From “The Rock Primer” edited by John Collins published by Penguin Handbooks in 1980
The ‘British Beat’ chapter was written by Mike Houghton
In the late fifties, the only development in British pop to show any semblance of originality was skiffle, and even this was directly descended from American folk roots in blues and ‘jugband’ music. Otherwise, the British version of rock & roll was precisely modelled on the American one, exemplified in 1956 by Britain’s lone Elvis imitator, Tommy Steele. Within a year Steele had set the precedent whereby any tough image – in Steele’s case scarcely detectable – was soon dropped in favour of all-round appeal.
1958 however, was Britain’s most memorable rock & roll year. Cliff Richard emerged with the first genuinely exciting British rock (‘ Move It ‘), though he too was quickly groomed to be acceptable to young and old alike. Cliff’s emergence had been greatly boosted by Jack Good‘s TV rock show ‘Oh Boy’, which ran for eleven months from June 1958, and introduced many of the home-grown rockers. Two of the finest, Billy Fury and Marty Wilde, had been renamed by the first entrepreneur of British pop, Larry Parnes. Parnes handled a host of artists, each with a descriptive surname: Johnny Gentle, Vince Eager, Duffy Power, even Georgie Fame and, breaking the sequence, Joe Brown. Brown, like Tommy Steele a cheery cockney, didn’t achieve a hit until 1962, but he did contribute the lead guitar work to perhaps the most extraordinary and lasting recording of the British rock & roll era, Billy Fury’s Sound of Fury. An ‘authentic’ rockabilly-sounding album, all the songs were nonetheless written by Fury himself. He went on to record a string of impressive big ballads that kept him in the charts until 1965.
Although 1958 was Britain’s most convincing year for rock & roll, British pop music thereafter fell into something of a deep sleep. That something akin to rock & roll should reawaken, five years later, on the British side of the Atlantic, was quite unprecedented. Yet what occurred in Britain between 1963. and 1967 amounted to a rekindling of the spirit of the first rock era, while the parallel development of a youth culture was even more far-reaching in its effect than that accompanying the earlier era.
The British pop revolution took the form of a series of local movements, completely independent of one another at first, and establishing firm identities, especially in the major cities. Liverpool, of course, provides the definitive example. Each local scene generated a fierce sense of belonging which focussed on the music at its heart, though that music did not necessarily represent a common local style, except in Liverpool. Essentially derivative, but fast and loud – these had been the basic qualities of British pop since the fifties; but not until now was a new stylistic element forged, strong enough to create a genuinely original article that went beyond mere imitation.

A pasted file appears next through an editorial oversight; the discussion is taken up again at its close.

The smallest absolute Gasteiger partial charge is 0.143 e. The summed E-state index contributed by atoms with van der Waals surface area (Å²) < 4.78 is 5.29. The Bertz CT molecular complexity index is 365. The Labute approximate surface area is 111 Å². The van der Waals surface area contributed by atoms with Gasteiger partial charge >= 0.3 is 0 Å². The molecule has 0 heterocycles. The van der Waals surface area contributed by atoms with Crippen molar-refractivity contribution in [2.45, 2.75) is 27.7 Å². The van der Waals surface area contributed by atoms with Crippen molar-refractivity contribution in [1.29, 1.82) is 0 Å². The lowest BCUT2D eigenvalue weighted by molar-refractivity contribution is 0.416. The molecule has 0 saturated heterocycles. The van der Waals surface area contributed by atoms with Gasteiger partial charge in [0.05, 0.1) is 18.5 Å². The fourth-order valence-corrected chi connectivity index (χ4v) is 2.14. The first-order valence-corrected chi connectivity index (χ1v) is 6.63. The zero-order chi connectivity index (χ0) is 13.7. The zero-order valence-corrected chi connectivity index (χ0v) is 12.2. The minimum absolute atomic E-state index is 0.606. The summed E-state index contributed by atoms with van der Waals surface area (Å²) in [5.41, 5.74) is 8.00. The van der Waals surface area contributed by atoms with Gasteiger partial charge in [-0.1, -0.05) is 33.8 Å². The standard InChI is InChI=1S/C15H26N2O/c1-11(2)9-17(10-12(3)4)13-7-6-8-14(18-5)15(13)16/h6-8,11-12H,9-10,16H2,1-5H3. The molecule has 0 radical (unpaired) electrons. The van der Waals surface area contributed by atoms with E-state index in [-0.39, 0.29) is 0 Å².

While one should not forget the crucial role of Merseybeat in the British pop explosion of the sixties, its chief significance lay in drawing attention to the existence of an extensive grass-roots pop network in Britain. This didn’t just spring up in the wake of Merseybeat, nor was beat music the first grass-roots pop to develop in Britain. Skiffle had spread like wildfire following Lonnie Donegan‘s chart hits in 1956. The do-it-yourself skiffle was, however, too limited and unsatisfying to last, but it did create a guitar group consciousness that long outlived the boom. The significance of the skiffle craze lay not in the charts but in the coffee bars, church halls and other temporary venues where thousands of kids formed skifflle groups and were hooked on playing this ersatz form of rock & roll. The essential flaw in skiffle was its lack of power; with the arrival of hire purchase in 1960, electric guitars, thirty-watt amplifiers and the basic drum kit were no longer unattainable.
If skiffle laid the foundation, then the Shadows were the catalyst in the new electric phase of nascent British pop. Their string of hits between 1960 and 1963 made them the most successful pre-Beatles group. Adopting a clean sound, with each instrument clearly distinguishable, they provided the ideal model for aspiring lead guitarists in particular, but also for drummers and bass and rhythm players. Like skiffle, the Shadows’ style was constricting, and the new beat groups went back either to American rock & roll or to r & b for inspiration.
Apart from the expected influences of Chuck Berry, Eddie Cochran, Little Richard and Buddy Holly, the local groups in Liverpool found particular inspiration in contemporary vocal groups such as the Drifters, the Marvelettes, and the Shirelles, and in obscure singles that came into the city via ships docking in the port from America. Liverpool, with its well-established club set-up, evolved the most complete and singular style of all the cities where a beat scene, in some form, was in existence. There is no doubt that in most of the major cities – Birmingham, Newcastle, , Manchester, Belfast, Glasgow and London – all, save one, ports, group scenes had been steadily evolving since the very early sixties. Merseybeat, following a run of chart successes by the Beatles, Gerry and the Pacemakers, Billy J. Kramer, the Searchers et al., first drew-attention to this grassroots activity throughout Britain and then offered an immediate and simply adopted stylistic bandwagon to jump aboard. The majority of local groups soon latched on to Merseybeat but they were invariably short-lived. When one looks back to the groups which survived the boom from 1963 to 1965, they were clearly those that went their own way. What they had in common was the basic umbrella style, r & b.